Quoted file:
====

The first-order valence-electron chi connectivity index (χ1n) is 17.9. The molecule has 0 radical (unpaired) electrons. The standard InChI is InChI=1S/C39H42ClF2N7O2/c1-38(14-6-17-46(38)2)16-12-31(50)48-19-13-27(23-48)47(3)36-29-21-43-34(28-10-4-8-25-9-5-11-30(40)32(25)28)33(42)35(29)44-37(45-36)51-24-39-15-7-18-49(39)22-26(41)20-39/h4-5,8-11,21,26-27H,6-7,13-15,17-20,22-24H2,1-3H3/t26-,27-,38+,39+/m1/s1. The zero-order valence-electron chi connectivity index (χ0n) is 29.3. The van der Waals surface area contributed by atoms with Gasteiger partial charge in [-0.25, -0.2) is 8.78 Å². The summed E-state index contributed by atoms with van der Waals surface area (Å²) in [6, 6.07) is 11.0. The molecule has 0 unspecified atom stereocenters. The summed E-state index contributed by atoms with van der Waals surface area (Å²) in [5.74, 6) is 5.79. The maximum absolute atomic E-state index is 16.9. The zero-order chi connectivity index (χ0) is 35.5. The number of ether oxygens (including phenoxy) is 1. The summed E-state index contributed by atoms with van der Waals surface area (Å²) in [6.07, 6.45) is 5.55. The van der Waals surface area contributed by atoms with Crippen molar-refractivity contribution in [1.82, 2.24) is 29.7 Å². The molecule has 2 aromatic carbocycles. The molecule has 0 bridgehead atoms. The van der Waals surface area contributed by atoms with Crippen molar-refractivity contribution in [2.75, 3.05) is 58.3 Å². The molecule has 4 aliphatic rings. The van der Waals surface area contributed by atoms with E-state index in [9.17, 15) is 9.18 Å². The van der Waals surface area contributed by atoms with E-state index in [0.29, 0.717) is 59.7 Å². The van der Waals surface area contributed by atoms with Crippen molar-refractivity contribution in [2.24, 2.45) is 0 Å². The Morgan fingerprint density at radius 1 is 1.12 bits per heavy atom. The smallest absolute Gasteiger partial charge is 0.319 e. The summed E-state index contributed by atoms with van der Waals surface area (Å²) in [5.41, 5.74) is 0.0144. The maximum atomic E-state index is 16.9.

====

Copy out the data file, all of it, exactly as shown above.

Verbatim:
The first-order valence-electron chi connectivity index (χ1n) is 17.9. The molecule has 0 radical (unpaired) electrons. The standard InChI is InChI=1S/C39H42ClF2N7O2/c1-38(14-6-17-46(38)2)16-12-31(50)48-19-13-27(23-48)47(3)36-29-21-43-34(28-10-4-8-25-9-5-11-30(40)32(25)28)33(42)35(29)44-37(45-36)51-24-39-15-7-18-49(39)22-26(41)20-39/h4-5,8-11,21,26-27H,6-7,13-15,17-20,22-24H2,1-3H3/t26-,27-,38+,39+/m1/s1. The zero-order valence-electron chi connectivity index (χ0n) is 29.3. The van der Waals surface area contributed by atoms with Gasteiger partial charge in [-0.25, -0.2) is 8.78 Å². The summed E-state index contributed by atoms with van der Waals surface area (Å²) in [6, 6.07) is 11.0. The molecule has 0 unspecified atom stereocenters. The summed E-state index contributed by atoms with van der Waals surface area (Å²) in [5.74, 6) is 5.79. The maximum absolute atomic E-state index is 16.9. The zero-order chi connectivity index (χ0) is 35.5. The number of ether oxygens (including phenoxy) is 1. The summed E-state index contributed by atoms with van der Waals surface area (Å²) in [6.07, 6.45) is 5.55. The van der Waals surface area contributed by atoms with Crippen molar-refractivity contribution in [1.82, 2.24) is 29.7 Å². The molecule has 2 aromatic carbocycles. The molecule has 0 bridgehead atoms. The van der Waals surface area contributed by atoms with Crippen molar-refractivity contribution in [2.75, 3.05) is 58.3 Å². The molecule has 4 aliphatic rings. The van der Waals surface area contributed by atoms with E-state index in [9.17, 15) is 9.18 Å². The van der Waals surface area contributed by atoms with E-state index in [0.29, 0.717) is 59.7 Å². The van der Waals surface area contributed by atoms with Crippen molar-refractivity contribution in [2.24, 2.45) is 0 Å². The Morgan fingerprint density at radius 1 is 1.12 bits per heavy atom. The smallest absolute Gasteiger partial charge is 0.319 e. The summed E-state index contributed by atoms with van der Waals surface area (Å²) in [5.41, 5.74) is 0.0144. The maximum atomic E-state index is 16.9.